Cash-Strapped Chinese Firms May Have Easier Time Selling Stock
(Bloomberg) — Corporate stock sales in China may get a further boost as the country’s securities regulator steps up efforts to help cash-strapped companies weather China’s economic slowdown.
The China Securities Regulatory Commission (CSRC) unveiled plans Friday to relax controls on publicly listed companies’ follow-on offerings more than two years after it clamped down on such activities. Investors have been calling on the CSRC to remove the secondary share sale curbs. Some analysts say the proposed loosening is more market-friendly than they had expected.
Private placements were by far the most popular way for companies to raise capital through selling stock as opposed to moves like offering shares in a secondary offering to investors at large. Under the new proposals, pricing restrictions and lock-up limits on private share placements by listed companies would be eased. Also, the maximum number of investors companies could sell shares to would rise.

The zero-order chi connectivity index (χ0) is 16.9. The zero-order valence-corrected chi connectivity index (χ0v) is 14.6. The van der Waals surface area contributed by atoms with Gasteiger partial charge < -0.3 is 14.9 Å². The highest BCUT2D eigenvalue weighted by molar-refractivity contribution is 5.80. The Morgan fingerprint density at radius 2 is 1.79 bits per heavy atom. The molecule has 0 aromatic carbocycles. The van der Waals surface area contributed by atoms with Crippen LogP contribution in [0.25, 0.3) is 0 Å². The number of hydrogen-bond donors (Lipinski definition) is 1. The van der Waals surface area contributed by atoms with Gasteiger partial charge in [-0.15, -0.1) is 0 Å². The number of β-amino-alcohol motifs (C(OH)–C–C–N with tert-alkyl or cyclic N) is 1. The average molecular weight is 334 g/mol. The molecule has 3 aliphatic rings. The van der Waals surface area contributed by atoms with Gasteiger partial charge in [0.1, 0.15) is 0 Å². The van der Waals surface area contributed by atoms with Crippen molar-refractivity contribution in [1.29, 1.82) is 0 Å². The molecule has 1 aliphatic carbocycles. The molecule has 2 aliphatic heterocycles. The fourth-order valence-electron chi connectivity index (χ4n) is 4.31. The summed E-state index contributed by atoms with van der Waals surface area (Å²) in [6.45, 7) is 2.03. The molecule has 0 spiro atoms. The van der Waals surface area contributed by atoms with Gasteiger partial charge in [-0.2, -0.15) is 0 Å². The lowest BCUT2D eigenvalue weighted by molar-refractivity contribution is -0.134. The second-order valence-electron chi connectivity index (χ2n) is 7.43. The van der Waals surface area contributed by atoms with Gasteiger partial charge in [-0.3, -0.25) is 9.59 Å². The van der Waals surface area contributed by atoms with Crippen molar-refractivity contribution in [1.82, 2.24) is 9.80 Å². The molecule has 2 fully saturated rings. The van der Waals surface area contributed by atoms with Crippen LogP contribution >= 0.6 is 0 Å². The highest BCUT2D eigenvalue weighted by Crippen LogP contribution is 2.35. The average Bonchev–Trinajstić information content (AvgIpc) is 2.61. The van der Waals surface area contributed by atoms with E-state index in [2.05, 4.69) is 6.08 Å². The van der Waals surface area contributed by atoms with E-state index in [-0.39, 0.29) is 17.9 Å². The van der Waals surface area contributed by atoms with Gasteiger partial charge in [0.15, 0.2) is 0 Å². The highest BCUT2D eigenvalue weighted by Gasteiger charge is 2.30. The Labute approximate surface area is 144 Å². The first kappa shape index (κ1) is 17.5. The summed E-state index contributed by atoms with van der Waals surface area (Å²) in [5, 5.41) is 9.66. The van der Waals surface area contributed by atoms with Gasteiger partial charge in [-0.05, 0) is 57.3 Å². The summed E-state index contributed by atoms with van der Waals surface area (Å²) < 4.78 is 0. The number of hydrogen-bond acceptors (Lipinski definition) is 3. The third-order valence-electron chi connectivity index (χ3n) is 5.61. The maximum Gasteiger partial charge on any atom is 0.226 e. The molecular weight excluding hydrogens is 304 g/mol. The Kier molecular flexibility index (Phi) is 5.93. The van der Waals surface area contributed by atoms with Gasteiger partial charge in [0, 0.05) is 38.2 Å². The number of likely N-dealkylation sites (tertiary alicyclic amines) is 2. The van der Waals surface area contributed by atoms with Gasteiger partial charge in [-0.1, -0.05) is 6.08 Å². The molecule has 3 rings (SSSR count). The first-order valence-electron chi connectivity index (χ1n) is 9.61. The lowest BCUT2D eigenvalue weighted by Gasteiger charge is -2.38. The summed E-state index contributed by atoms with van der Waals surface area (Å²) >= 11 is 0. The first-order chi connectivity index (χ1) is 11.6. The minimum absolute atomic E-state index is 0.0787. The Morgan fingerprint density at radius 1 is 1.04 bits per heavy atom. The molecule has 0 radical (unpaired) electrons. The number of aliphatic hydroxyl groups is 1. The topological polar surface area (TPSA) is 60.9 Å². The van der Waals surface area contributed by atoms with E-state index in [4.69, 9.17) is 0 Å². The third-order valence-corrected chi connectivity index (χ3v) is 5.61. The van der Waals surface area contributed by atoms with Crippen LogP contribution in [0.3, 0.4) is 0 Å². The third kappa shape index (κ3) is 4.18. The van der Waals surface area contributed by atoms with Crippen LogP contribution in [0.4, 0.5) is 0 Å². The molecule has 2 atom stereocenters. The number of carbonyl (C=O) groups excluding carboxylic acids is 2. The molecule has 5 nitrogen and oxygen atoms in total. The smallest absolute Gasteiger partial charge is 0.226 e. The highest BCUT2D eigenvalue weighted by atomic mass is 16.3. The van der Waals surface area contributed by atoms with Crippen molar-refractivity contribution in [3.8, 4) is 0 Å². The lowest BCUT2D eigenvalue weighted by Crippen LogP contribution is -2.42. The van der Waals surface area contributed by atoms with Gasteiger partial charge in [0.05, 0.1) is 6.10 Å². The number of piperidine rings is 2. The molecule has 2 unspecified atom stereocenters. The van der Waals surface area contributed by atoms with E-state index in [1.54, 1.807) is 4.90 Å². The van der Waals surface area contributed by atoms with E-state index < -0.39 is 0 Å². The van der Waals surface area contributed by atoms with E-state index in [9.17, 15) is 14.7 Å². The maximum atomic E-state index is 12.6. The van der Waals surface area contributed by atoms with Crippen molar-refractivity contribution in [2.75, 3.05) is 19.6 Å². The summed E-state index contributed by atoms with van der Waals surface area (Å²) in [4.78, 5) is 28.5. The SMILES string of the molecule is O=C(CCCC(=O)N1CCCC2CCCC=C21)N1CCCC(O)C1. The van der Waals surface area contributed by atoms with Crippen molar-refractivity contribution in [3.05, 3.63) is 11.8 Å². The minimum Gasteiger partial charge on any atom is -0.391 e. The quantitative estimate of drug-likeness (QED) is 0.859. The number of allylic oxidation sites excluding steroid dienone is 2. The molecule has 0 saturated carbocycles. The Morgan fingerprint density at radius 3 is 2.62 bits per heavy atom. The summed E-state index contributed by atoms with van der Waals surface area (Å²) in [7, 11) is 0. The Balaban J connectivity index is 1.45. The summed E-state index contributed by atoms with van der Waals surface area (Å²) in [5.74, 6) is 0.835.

Companies listed on the ChiNext board in Shenzhen would no longer need to be profitable for two consecutive years before raising funds through private placements. The CSRC also mapped out policies to help businesses on the new high-tech board attract capital in a faster way.
The proposed changes are more favorable than expected, CICC’s analysts including Yao Zeyu wrote in a note. “The new rules grant (companies) greater pricing power and will help improve share-issuance efficiency, fundraising flexibility and stock liquidity,” the analysts wrote.
While the market expected the regulator to scale back the additional share sale restrictions to help companies offset the economic downturn, it is still “a surprise that the draft rules are so comprehensive,” said Ge Shoujing, a Beijing-based senior analyst at the Reality Institute of Advanced Finance.
The CSRC is inviting public feedback on the draft rules until Dec. 8.
China is beefing up efforts to mitigate funding challenges facing local enterprises by widening access to equity financing. Beijing has made it a priority to ensure the country’s capital markets play a bigger role in bolstering economic growth, which has slowed to its weakest rate in almost three decades amid a trade war with the U.S.
Companies this year have raised about 600 billion yuan ($86 billion) through selling shares and equity-like securities, according to Bloomberg-compiled data as of Nov. 10. That’s already higher than the full-year tally of 2018 and marks the first increase since 2016.
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